George Bridges

Working with Whitman students is one of the many joys of serving as Whitman’s president. Beyond being talented, curious and creatively engaged learners, our students often model the impressive communication and problem-solving skills taught by our faculty. I am grateful for opportunities to continue learning from both students and faculty here.

In November, a group of students rallied in Memorial Building to raise awareness about some of the challenges students from racially and socioeconomically diverse backgrounds face on campus. The group asked college administrators and our Board of Trustees to strengthen Whitman’s commitment to, and support for, campus programs that would address and remediate these difficulties and create more opportunities for the campus as a whole to acknowledge, discuss and learn about our differences.

Throughout the rally and in subsequent discussions with the trustees, our students conveyed their messages and requests respectfully, speaking to Dean of Students Chuck Cleveland, the trustees and me about challenges they routinely faced. Their thoughtful presentation of ideas and proposals caused me to reflect on – and draw comparisons with – the era in which I attended college.

During the 1960s and 1970s, college protests blanketed the country. At the University of Washington, my undergraduate alma mater, hundreds (at times, even thousands) of students participated in protests expressing anger and indignation at administrators and regents over American foreign policy in Southeast Asia. Some students viewed the UW as supporting the war by securing research grants and projects in applied physics sponsored by the U.S. Department of Defense. In retrospect, some of these protest actions seem misguided, driven by naïve misconceptions about the role of academic administrators and federal grants that support basic research in the sciences. The protest activity formed hostile camps, and students and administrators had great difficulty finding common ground or working collaboratively to solve problems. We protested, and they retreated.

In contrast, the Whitman students who rallied in Memorial retained the clarity and power of their message through forceful, thoughtful expressions of concern and discontent. Their compelling and convincing plea for change was premised on a model of engaging with administrators and trustees. As a result, we are now beginning important collaborations on new orientation programs for students; a strengthened symposium in which students, faculty and staff explore the issues surrounding our differences; and workshops on how to “walk the talk” of living and working in a community where individuals holding and expressing widely different views listen to and respect the opinions of one another.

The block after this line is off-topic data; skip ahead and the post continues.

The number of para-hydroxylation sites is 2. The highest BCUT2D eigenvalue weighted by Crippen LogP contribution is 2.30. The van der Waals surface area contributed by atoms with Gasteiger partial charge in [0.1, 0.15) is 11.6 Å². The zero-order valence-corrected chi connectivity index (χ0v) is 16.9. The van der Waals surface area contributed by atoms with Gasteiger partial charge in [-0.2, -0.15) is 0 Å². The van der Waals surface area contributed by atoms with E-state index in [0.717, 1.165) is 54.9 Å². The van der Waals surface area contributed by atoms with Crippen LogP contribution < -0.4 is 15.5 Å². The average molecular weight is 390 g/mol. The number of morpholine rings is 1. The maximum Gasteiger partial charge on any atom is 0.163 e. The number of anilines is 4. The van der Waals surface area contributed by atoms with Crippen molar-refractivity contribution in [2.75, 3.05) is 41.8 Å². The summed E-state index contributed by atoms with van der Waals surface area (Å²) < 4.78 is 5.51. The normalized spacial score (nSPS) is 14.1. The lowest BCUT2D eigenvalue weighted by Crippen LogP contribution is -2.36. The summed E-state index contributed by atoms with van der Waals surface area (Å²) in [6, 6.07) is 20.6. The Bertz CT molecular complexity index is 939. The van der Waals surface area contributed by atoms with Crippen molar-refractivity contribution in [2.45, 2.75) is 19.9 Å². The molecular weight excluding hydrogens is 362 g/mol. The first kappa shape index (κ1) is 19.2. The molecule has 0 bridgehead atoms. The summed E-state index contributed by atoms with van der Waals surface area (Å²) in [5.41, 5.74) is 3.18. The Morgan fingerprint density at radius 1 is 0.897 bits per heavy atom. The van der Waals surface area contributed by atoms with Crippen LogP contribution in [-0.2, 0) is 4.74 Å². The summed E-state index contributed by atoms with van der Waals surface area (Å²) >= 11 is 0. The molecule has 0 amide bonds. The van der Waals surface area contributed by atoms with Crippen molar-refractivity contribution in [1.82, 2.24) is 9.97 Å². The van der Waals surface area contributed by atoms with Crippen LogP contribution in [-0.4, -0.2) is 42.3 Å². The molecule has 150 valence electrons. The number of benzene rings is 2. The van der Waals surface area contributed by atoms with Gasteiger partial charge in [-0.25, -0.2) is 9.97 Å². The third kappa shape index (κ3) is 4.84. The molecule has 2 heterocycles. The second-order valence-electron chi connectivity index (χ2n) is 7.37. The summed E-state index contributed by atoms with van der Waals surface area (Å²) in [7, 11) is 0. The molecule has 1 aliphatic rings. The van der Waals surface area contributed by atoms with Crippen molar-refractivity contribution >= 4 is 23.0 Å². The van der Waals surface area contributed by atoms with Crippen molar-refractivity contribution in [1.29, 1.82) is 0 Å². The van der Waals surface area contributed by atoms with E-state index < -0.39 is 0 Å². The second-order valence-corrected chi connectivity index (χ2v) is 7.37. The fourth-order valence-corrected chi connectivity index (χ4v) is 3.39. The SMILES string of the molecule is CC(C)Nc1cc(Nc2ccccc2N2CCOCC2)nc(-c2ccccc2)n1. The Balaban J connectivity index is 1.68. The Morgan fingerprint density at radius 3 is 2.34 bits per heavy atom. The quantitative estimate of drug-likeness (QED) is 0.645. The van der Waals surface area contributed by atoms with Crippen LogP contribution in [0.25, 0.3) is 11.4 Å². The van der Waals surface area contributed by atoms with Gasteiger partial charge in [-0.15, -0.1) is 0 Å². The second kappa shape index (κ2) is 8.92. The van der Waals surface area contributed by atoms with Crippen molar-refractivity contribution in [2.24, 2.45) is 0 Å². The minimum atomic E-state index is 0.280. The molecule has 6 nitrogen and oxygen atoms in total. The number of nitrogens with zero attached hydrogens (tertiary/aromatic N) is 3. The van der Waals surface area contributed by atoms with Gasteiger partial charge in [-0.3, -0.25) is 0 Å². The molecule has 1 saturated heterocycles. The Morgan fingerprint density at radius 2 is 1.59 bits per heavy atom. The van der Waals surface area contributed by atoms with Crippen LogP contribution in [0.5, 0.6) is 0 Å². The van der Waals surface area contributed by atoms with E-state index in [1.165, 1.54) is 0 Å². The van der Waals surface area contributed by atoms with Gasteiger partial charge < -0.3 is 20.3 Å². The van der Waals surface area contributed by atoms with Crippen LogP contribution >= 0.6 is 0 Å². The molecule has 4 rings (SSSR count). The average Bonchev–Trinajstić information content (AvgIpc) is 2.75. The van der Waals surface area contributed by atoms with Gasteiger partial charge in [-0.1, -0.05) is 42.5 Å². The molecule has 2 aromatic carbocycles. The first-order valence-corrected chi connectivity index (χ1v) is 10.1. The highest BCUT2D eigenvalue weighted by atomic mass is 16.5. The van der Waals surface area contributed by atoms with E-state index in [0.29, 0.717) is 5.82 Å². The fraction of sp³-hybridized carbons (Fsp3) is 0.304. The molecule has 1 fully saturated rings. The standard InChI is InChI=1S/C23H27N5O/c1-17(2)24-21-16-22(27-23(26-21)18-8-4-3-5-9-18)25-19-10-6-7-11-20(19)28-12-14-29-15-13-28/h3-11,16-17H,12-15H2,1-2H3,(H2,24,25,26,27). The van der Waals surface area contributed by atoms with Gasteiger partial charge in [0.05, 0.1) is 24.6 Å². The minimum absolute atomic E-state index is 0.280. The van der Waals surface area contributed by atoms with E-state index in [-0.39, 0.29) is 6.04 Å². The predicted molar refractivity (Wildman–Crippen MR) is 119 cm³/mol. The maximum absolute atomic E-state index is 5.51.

As the Whitman campus mirrors the increasing diversity of the U.S. population, we will continue to face these and other challenges. Periods of difficulty and adversity are inevitable. However, opportunities for betterment and growth often flourish from adversity. You don’t have to look any farther than the pages of this magazine for proof. Overseer Emerita Barbara Sommer Feigin ’59 immigrated to America from Nazi Germany with nothing more than the clothes on her back. Following graduation from Whitman, Feigin developed a successful career in advertising, and recently endowed a scholarship and internship for students whose families are recent immigrants or refugees. Cyclist Mara Abbott ’08 overcame the personal nightmare of an eating disorder to win the prestigious Giro Rosa international cycling competition. And first-year student Faith Nyakundi ’17, raised in one of the poorest neighborhoods in Nairobi, Kenya, was nearly forced to drop out of her high school in Kenya because her family couldn’t afford tuition. But she earned a timely scholarship from a Whitman alumna’s organization, Akili Dada (established by Wanjiru Kamau-Rutenberg ’01), which supports young African women of promise. Faith is now thriving at Whitman.

Whitman has experienced and transcended adversity from its early days. Ten years after the college’s founding, financial troubles nearly saw it close. A deep recession in the 1890s again saw the institution struggle to keep its doors open. Through these difficult periods, the college survived and thrived. Whitman’s third president, Stephen B.L. Penrose, coined the college’s motto in 1895: Per Ardua Sergo, which translates from Latin as “Through Adversities I Rise.”

Whitman students in 2013 have raised our awareness of critical issues and potential problems on campus. While confronting adversity and working through complex challenges like these can be painful, only solutions developed from engaged collaboration will ensure that Whitman becomes a stronger, more open and welcoming institution.

Penrose was right. Through adversity Whitman will rise.



George S. Bridges